|1597-2||Resistant patterns of Enterobacter cloacae and Escherichia coli from wildlife seabird populations in a Brazilian Arquipelago|
|Autores:||Celso José Bruno de Oliveira (UFPB-PB - Federal University of Paraiba, Areia, Paraiba) ; Lauro Santos Filho (UFPB-PB - Federal University of Paraiba, Areia, Paraiba) ; Candice Maria Cardoso Gomes de Leon (UFPB-PB - Federal University of Paraiba, Areia, Paraiba) ; Wellington Dias Lopes Júnior (UFPB-PB - Federal University of Paraiba, Areia, Paraiba) ; Francisca Geovânia Canafístula de Sousa (UFPB-PB - Federal University of Paraiba, Areia, Paraiba) ; Júlio Abrantes Pereira (UFPB-PB - Federal University of Paraiba, Areia, Paraiba) ; Bernadete Helena Cavalcante dos Santos (UFPB-PB - Federal University of Paraiba, Areia, Paraiba) ; Vivian Lindmayer Ferreira (FMVZ - USP - Faculdade de Medicina Veterinária e Zootecnia, USP) ; Patricia Pereira Serafini (CEMAVE - ICMBIO - Ministério do Meio Ambiente, Cemave - ICMBio) ; Tania Freitas Raso (FMVZ - USP - Faculdade de Medicina Veterinária e Zootecnia, USP) |
The aim of the present study was to investigate antimicrobial resistance traits in commensal Enterobacter clacae and Escherichia coli from non-migratory wildlife seabird populations in the Fernando de Noronha Archipelago. Escherichia coli and Enterobacter cloacae were cultured from three seabirds species: White-tailed tropic bird (Phaethon lepturus), Red-billed tropic bird (Phaethon aethereus) and Audubon's shearwater (Puffinus lherminieri) and the minimum inhibitory concentration (MIC) was determined by microdilution test using a semi-automated system (Autoscan4, Siemens). Enterobacter cloacae isolates (n=9) were most resistant against cephalotin (100%), ampicillin (88%), ampicillin/sulbactam (77%), cefuroxin (66,6%), cefotaxime/clavulanate K (66,6%), aztreonam (44,4%) and nitrofurantoin (44%), ceftriaxone (22%), and piperacillin alone or associated with tazobactam (22%). Pan-susceptibility was observed for amikacin, ciprofloxacin, ertapenem, imipenem, gentamicin, meropenem, levofloxacin, trimethoprim-sulfamethoxazole, tetracycline, tobramycin, cefotetam, cefepime, cefotaxime, ceftazidime and tigecycline. Considering the E. coli isolates (n=10), all of them were resistant against cephalotin. Pan-susceptibility was observed against all other tested drugs. Although commensal Enterobacter cloacae isolates showed a higher antimicrobial resistance rate compared to Escherichia coli organisms from the investigated wildlife seabird populations, most of the observed resistance was associated with beta-lactams only. Factors linked to the high resistance of Enterobacter cloacae, especially possible intrinsic resistance against extended spectrum beta-lactams, such as piperacillin, must be investigated. This is important considering the seabird populations sampled in the present study are kept apart from humans and there are no reports of direct contact between these birds and domestic animals in the archipelago. Moreover, touristic visitation or even habitants are not allowed in some of the islands were the birds were captured. Therefore, further investigations towards the understanding of the mechanisms associated with the antimicrobial resistance in commensal Enterobacter cloacae species in the absence of antibiotic exposure could provide important information on the evolving and spreading of resistance amongst human and animal pathogens.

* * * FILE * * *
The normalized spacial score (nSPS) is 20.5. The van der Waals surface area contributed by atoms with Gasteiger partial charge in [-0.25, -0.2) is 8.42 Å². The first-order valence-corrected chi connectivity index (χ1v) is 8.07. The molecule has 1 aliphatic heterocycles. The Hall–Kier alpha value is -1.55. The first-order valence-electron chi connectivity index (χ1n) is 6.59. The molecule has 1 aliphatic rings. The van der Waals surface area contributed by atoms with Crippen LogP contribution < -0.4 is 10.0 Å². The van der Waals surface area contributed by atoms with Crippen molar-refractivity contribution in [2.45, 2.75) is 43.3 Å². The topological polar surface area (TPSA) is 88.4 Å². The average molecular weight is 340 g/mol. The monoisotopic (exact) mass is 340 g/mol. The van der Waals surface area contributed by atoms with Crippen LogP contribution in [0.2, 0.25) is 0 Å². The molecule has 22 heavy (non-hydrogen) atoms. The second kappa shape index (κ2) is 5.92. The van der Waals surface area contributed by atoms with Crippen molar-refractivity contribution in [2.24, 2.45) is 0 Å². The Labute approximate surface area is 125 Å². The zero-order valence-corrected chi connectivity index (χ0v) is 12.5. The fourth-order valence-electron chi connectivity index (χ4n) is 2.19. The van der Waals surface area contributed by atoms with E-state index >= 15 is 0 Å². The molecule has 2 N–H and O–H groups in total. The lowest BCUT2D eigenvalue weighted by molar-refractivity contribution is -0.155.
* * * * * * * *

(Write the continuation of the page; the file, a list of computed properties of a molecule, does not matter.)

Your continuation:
Acknowledgements: Fapesp; CNPq; ICMBio; CEMAVE; Fire Department; PARNAMAR, APA and Administration of Fernando de Noronha.
Palavras-chave: antimicrobial resistance, Enterobacter cloacae, Escherichia coli, wildlife birds